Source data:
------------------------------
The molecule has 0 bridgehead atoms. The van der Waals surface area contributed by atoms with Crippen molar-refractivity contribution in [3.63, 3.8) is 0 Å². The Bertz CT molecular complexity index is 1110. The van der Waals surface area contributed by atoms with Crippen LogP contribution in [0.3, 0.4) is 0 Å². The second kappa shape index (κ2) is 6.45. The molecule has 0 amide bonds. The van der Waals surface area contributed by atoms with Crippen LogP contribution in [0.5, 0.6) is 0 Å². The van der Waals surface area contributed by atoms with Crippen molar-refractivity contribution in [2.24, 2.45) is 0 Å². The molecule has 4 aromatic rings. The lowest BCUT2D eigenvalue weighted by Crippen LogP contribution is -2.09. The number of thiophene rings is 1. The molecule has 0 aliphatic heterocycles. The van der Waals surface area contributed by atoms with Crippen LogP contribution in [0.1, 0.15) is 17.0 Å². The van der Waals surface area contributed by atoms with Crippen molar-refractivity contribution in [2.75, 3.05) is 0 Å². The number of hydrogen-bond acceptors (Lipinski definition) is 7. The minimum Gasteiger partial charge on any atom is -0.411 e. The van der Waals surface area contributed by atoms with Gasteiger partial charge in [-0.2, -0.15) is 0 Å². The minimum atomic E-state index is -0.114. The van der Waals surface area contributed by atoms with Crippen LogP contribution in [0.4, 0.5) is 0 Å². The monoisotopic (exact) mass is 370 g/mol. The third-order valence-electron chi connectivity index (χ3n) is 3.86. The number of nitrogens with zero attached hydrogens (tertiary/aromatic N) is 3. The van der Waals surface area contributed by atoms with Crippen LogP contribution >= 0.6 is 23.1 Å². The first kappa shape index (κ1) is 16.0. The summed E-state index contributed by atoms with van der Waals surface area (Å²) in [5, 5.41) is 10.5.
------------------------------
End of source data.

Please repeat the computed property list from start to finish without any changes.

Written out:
The molecule has 0 bridgehead atoms. The van der Waals surface area contributed by atoms with Crippen molar-refractivity contribution in [3.63, 3.8) is 0 Å². The Bertz CT molecular complexity index is 1110. The van der Waals surface area contributed by atoms with Crippen LogP contribution in [0.3, 0.4) is 0 Å². The second kappa shape index (κ2) is 6.45. The molecule has 0 amide bonds. The van der Waals surface area contributed by atoms with Crippen LogP contribution in [0.5, 0.6) is 0 Å². The van der Waals surface area contributed by atoms with Crippen molar-refractivity contribution in [2.24, 2.45) is 0 Å². The molecule has 4 aromatic rings. The lowest BCUT2D eigenvalue weighted by Crippen LogP contribution is -2.09. The number of thiophene rings is 1. The molecule has 0 aliphatic heterocycles. The van der Waals surface area contributed by atoms with Crippen LogP contribution in [0.1, 0.15) is 17.0 Å². The van der Waals surface area contributed by atoms with Crippen molar-refractivity contribution in [2.75, 3.05) is 0 Å². The number of hydrogen-bond acceptors (Lipinski definition) is 7. The minimum Gasteiger partial charge on any atom is -0.411 e. The van der Waals surface area contributed by atoms with Gasteiger partial charge in [-0.2, -0.15) is 0 Å². The minimum atomic E-state index is -0.114. The van der Waals surface area contributed by atoms with Crippen LogP contribution in [0.4, 0.5) is 0 Å². The monoisotopic (exact) mass is 370 g/mol. The third-order valence-electron chi connectivity index (χ3n) is 3.86. The number of nitrogens with zero attached hydrogens (tertiary/aromatic N) is 3. The van der Waals surface area contributed by atoms with Crippen LogP contribution >= 0.6 is 23.1 Å². The first kappa shape index (κ1) is 16.0. The summed E-state index contributed by atoms with van der Waals surface area (Å²) in [5, 5.41) is 10.5.